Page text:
Signatures are encoded as follows:
     string    signature format identifier (as specified by the
               public key / cert format)
     byte[n]   signature blob in format specific encoding.


   The "ssh-dss" key format has the following specific encoding:

     string    "ssh-dss"
     mpint     p
     mpint     q



Ylonen, et. al.         Expires January 12, 2004               [Page 12]


Internet-Draft        SSH Transport Layer Protocol             July 2003


     mpint     g
     mpint     y

   Here the p, q, g, and y parameters form the signature key blob.

      Signing and verifying using this key format is done according to
      the Digital Signature Standard [FIPS-186] using the SHA-1 hash.  A
      description can also be found in [SCHNEIER].

   The resulting signature is encoded as follows:

     string    "ssh-dss"
     string    dss_signature_blob

      dss_signature_blob is encoded as a string containing r followed by
      s (which are 160 bits long integers, without lengths or padding,
      unsigned and in network byte order).

   The "ssh-rsa" key format has the following specific encoding:

     string    "ssh-rsa"
     mpint     e
     mpint     n

   Here the e and n parameters form the signature key blob.

      Signing and verifying using this key format is done according to
      [SCHNEIER] and [PKCS1] using the SHA-1 hash.

   The resulting signature is encoded as follows:

     string    "ssh-rsa"
     string    rsa_signature_blob

      rsa_signature_blob is encoded as a string containing s (which is
      an integer, without lengths or padding, unsigned and in network
      byte order).

      The "spki-sign-rsa" method indicates that the certificate blob
      contains a sequence of SPKI certificates.  The format of SPKI
      certificates is described in [RFC2693].  This method indicates
      that the key (or one of the keys in the certificate) is an RSA-
      key.

      The "spki-sign-dss".  As above, but indicates that the key (or one
      of the keys in the certificate) is a DSS-key.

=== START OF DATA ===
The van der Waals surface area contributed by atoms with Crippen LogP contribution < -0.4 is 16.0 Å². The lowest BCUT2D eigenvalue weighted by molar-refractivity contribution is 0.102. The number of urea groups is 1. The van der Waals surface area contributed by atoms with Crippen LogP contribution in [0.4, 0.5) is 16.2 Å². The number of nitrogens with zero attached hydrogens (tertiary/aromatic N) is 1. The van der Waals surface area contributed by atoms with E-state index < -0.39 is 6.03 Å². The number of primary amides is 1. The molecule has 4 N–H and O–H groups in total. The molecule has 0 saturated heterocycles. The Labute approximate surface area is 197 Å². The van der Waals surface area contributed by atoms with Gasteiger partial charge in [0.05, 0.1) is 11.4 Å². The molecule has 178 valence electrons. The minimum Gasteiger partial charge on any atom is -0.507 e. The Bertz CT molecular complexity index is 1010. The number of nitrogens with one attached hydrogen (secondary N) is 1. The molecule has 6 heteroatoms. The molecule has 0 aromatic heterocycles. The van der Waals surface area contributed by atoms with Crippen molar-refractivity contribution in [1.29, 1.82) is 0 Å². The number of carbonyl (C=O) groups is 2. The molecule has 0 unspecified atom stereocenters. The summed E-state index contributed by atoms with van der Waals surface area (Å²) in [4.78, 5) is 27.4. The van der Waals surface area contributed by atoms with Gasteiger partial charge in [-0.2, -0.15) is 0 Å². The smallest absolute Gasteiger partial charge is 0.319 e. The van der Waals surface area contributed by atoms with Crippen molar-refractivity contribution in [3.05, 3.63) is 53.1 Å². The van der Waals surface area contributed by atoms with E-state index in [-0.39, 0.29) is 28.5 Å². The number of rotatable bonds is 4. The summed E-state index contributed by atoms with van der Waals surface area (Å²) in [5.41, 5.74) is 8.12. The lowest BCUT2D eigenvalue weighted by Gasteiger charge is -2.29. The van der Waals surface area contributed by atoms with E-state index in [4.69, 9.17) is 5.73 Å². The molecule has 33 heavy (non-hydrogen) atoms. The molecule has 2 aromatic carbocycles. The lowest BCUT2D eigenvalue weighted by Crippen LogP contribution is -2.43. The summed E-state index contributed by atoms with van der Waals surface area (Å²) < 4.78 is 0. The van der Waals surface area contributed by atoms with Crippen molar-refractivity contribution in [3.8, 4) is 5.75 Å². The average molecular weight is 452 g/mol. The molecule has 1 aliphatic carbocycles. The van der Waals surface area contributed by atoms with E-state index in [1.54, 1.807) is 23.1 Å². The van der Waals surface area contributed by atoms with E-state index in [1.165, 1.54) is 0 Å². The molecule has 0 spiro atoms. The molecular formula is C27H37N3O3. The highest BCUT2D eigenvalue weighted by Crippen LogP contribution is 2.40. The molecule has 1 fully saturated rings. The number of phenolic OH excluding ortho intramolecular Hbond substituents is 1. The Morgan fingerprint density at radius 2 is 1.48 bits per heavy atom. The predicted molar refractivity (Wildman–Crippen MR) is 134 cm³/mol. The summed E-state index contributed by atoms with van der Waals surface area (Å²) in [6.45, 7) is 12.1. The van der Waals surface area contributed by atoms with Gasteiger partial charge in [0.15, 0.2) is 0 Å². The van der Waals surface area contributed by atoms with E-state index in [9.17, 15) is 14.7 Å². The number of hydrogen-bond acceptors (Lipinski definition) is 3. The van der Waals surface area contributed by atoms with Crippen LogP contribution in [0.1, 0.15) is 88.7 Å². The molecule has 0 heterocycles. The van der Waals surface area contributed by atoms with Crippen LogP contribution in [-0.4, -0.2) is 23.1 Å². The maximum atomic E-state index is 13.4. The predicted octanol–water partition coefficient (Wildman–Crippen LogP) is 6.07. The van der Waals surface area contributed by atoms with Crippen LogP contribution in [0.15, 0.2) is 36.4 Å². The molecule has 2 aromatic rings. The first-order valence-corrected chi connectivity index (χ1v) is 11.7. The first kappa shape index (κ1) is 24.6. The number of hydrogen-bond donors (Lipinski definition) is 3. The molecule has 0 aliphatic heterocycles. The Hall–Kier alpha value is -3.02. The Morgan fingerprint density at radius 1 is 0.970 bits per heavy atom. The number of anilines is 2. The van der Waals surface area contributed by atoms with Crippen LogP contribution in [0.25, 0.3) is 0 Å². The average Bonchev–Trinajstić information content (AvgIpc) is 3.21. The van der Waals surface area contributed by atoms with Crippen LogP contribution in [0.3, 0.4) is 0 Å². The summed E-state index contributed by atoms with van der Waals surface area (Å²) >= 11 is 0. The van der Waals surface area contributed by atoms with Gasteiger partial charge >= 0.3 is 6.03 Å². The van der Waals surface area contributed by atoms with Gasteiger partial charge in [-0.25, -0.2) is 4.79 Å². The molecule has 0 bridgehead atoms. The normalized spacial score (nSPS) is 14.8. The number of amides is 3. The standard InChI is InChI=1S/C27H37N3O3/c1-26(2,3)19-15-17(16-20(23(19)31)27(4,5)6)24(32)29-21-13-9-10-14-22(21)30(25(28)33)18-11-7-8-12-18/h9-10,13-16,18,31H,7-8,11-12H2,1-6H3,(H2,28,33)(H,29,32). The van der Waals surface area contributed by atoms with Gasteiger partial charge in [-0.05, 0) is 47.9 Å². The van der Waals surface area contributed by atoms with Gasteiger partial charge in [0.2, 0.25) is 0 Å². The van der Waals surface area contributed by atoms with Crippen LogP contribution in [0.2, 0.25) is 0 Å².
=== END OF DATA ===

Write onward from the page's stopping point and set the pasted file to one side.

The "pgp-sign-rsa" method indicates the certificates, the public



Ylonen, et. al.         Expires January 12, 2004               [Page 13]


Internet-Draft        SSH Transport Layer Protocol             July 2003


      key, and the signature are in OpenPGP compatible binary format
      ([RFC2440]).  This method indicates that the key is an RSA-key.

      The "pgp-sign-dss".  As above, but indicates that the key is a
      DSS-key.

   5. Key Exchange

      Key exchange begins by each side sending lists of supported
      algorithms.  Each side has a preferred algorithm in each category,
      and it is assumed that most implementations at any given time will
      use the same preferred algorithm.  Each side MAY guess which
      algorithm the other side is using, and MAY send an initial key
      exchange packet according to the algorithm if appropriate for the
      preferred method.

      Guess is considered wrong, if:
      o  the kex algorithm and/or the host key algorithm is guessed
         wrong (server and client have different preferred algorithm),
         or
      o  if any of the other algorithms cannot be agreed upon (the
         procedure is defined below in Section Section 5.1).

      Otherwise, the guess is considered to be right and the
      optimistically sent packet MUST be handled as the first key
      exchange packet.

      However, if the guess was wrong, and a packet was optimistically
      sent by one or both parties, such packets MUST be ignored (even if
      the error in the guess would not affect the contents of the
      initial packet(s)), and the appropriate side MUST send the correct
      initial packet.

      Server authentication in the key exchange MAY be implicit.  After
      a key exchange with implicit server authentication, the client
      MUST wait for response to its service request message before
      sending any further data.

   5.1 Algorithm Negotiation

   Key exchange begins by each side sending the following packet:

     byte      SSH_MSG_KEXINIT
     byte[16]  cookie (random bytes)
     string    kex_algorithms
     string    server_host_key_algorithms
     string    encryption_algorithms_client_to_server
     string    encryption_algorithms_server_to_client



Ylonen, et. al.         Expires January 12, 2004               [Page 14]